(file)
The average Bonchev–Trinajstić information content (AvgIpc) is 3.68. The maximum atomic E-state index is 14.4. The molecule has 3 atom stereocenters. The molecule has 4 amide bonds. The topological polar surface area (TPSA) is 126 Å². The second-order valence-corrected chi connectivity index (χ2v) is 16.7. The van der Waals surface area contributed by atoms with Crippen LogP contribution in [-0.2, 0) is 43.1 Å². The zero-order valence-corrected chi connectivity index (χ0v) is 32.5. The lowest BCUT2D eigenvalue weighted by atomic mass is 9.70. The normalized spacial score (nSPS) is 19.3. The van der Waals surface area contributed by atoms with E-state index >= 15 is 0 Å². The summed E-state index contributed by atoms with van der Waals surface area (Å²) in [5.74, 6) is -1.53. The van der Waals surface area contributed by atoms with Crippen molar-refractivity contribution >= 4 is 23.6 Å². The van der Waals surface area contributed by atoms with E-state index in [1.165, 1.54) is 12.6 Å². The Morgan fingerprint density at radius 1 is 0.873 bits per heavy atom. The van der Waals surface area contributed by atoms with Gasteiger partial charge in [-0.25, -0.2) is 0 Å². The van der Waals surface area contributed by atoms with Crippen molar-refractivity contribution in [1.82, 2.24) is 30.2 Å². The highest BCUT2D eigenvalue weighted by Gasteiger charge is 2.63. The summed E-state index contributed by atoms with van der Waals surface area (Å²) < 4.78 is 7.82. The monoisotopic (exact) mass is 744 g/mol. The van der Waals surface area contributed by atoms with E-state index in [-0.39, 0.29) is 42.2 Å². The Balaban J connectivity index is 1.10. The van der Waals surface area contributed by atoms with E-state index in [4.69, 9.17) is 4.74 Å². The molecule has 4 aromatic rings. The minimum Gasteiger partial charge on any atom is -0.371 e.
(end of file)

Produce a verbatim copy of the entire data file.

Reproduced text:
The average Bonchev–Trinajstić information content (AvgIpc) is 3.68. The maximum atomic E-state index is 14.4. The molecule has 3 atom stereocenters. The molecule has 4 amide bonds. The topological polar surface area (TPSA) is 126 Å². The second-order valence-corrected chi connectivity index (χ2v) is 16.7. The van der Waals surface area contributed by atoms with Crippen LogP contribution in [-0.2, 0) is 43.1 Å². The zero-order valence-corrected chi connectivity index (χ0v) is 32.5. The lowest BCUT2D eigenvalue weighted by atomic mass is 9.70. The normalized spacial score (nSPS) is 19.3. The van der Waals surface area contributed by atoms with E-state index >= 15 is 0 Å². The summed E-state index contributed by atoms with van der Waals surface area (Å²) in [5.74, 6) is -1.53. The van der Waals surface area contributed by atoms with Crippen molar-refractivity contribution >= 4 is 23.6 Å². The van der Waals surface area contributed by atoms with E-state index in [1.165, 1.54) is 12.6 Å². The Morgan fingerprint density at radius 1 is 0.873 bits per heavy atom. The van der Waals surface area contributed by atoms with Gasteiger partial charge in [-0.25, -0.2) is 0 Å². The van der Waals surface area contributed by atoms with Crippen molar-refractivity contribution in [1.82, 2.24) is 30.2 Å². The highest BCUT2D eigenvalue weighted by Gasteiger charge is 2.63. The summed E-state index contributed by atoms with van der Waals surface area (Å²) < 4.78 is 7.82. The monoisotopic (exact) mass is 744 g/mol. The van der Waals surface area contributed by atoms with E-state index in [-0.39, 0.29) is 42.2 Å². The Balaban J connectivity index is 1.10. The van der Waals surface area contributed by atoms with E-state index in [4.69, 9.17) is 4.74 Å². The molecule has 4 aromatic rings. The minimum Gasteiger partial charge on any atom is -0.371 e.